Responsible use of Antimicrobials in Fish Production
This booklet summarises the Farmer Responsibilities section of the RUMA guidelines to provide quick and easy-to-read guiding principles for fish producers.
Antimicrobials have made a major contribution to fish health and welfare. They are vital medicines for the treatment of bacterial infections in fish.
The emergence of antimicrobial resistance as a serious problem in human medicine has prompted concerns about the potential for crossover of resistant bacteria from livestock to the human population and the associated possibility of this impacting on the effectiveness of medical antimicrobial treatments.
The Responsible Use of Medicines in Agriculture Alliance (RUMA), a coalition of organisations including agricultural, veterinary, pharmaceutical, retail and consumer interests, has been set up to address these concerns. It aims to review the use of antimicrobials and to establish practical strategies to enable farmers, including fish farmers, to reduce the need for their use.
To this end, RUMA has formulated comprehensive guidelines for the responsible use of antimicrobials in fish production. These give advice on all aspects from application and responsibilities of the farmer, feed manufacturer and veterinary surgeon, to strategies for reducing the need for usage. This booklet summarises the Farmer Responsibilities section of the guidelines.
- Regard therapeutic antimicrobial products as complementary to good management, vaccination and general site and farm hygiene.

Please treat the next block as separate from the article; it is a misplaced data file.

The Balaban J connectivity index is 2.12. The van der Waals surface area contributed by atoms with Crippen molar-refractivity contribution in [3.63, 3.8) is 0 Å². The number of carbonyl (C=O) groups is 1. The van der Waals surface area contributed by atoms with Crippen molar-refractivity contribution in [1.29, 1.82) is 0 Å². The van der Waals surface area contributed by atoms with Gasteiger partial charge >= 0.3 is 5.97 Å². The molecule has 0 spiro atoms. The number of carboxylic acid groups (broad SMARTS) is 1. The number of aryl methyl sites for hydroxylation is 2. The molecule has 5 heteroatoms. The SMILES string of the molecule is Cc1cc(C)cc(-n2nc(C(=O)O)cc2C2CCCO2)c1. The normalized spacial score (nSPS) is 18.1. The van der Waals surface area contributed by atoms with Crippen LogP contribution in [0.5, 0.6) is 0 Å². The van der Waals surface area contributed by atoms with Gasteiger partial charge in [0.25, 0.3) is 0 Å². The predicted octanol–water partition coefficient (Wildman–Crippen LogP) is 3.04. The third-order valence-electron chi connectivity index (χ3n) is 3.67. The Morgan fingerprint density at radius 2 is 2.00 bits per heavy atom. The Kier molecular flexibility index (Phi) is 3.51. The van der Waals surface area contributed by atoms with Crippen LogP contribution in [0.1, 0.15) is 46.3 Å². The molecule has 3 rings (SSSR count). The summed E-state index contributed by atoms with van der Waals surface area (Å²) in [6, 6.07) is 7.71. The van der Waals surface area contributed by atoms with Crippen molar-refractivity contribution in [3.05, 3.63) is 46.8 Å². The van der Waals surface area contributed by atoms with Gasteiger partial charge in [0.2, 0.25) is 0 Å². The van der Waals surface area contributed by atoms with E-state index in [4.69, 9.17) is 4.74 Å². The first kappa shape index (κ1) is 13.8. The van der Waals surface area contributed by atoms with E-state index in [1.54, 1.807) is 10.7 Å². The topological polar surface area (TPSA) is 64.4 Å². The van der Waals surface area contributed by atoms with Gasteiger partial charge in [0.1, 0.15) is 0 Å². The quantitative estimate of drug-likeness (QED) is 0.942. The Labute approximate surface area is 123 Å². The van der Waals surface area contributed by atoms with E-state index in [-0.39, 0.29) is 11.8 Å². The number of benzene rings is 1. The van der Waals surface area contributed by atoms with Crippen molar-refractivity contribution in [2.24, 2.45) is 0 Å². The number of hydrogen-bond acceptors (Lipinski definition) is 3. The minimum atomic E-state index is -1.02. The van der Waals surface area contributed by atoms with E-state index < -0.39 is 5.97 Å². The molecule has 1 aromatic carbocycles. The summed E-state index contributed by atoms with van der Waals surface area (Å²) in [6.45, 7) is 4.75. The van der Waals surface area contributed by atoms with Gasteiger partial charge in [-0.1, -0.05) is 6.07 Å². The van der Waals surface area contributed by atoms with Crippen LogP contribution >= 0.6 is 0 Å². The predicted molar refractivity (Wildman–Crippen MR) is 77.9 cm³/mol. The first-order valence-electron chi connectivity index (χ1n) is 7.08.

- A site and farm health plan should be drawn up that outlines routine preventative treatments (for example vaccination, fungus control, salmon lice control etc.). Delay in initiating therapy causes welfare problems and may ultimately lead to increased medicine usage.
- Initiate treatment with an antimicrobial medicine, all of which are subject to a veterinary prescription, only with formal veterinary approval.
- In the case of in-feed medication this will be provided by a Medicated Feedingstuff (MFS) Prescription.
- Ensure that accurate information is given to the attending veterinary surgeon in order that the correct dosage can be calculated for the fish concerned, and ensure that clear instructions for medication, dosage and administration are obtained and passed on where necessary to the staff responsible.
- Always complete the course of treatment at the correct dosage. Ensure that the dosage is dispensed in an effective manner by careful administration.
- Ensure the end of medication is accurately determined by cleaning the feed bin or hopper as appropriate.
- Ensure that the appropriate withdrawal period is complied with prior to slaughter of the treated fish for human consumption. In general the withdrawal time is specified on the Medicated Feedingstuff Prescription or as set by the veterinary surgeon.
- Maintain a fish medicines record book on farm together with copies of relevant regulations and Codes of Practice.
- Accurately record the identity of the fish medicated, the batch number, amount and expiry of the medicine used, the withdrawal period required and the date the medication was completed.
- For all medicines used, appropriate information should be kept on file – for example, product data sheets, package inserts or safety data sheets as available.
- Report to the veterinary surgeon, the supplier, or direct to the Veterinary Medicines Directorate any suspected adverse reaction to a medicine in either the treated fish or farm staff having contact with the medicine. A record of the adverse reaction should also be kept on the farm: either a copy of the VMD adverse reaction form or a note in the medicine record book.
- Co-operate with Farm Assurance schemes which monitor antimicrobial usage, medication documentation and withdrawal period compliance. However, such schemes should not constrain the attending veterinary surgeon or farmer from preventing suffering of fish stocks.
- With your veterinary surgeon monitor antimicrobial usage taking account of the potency of various products.
- Ensure that different medicines are only given at the same time with the specific approval of the veterinary surgeon to prevent the possibility of adverse interactions.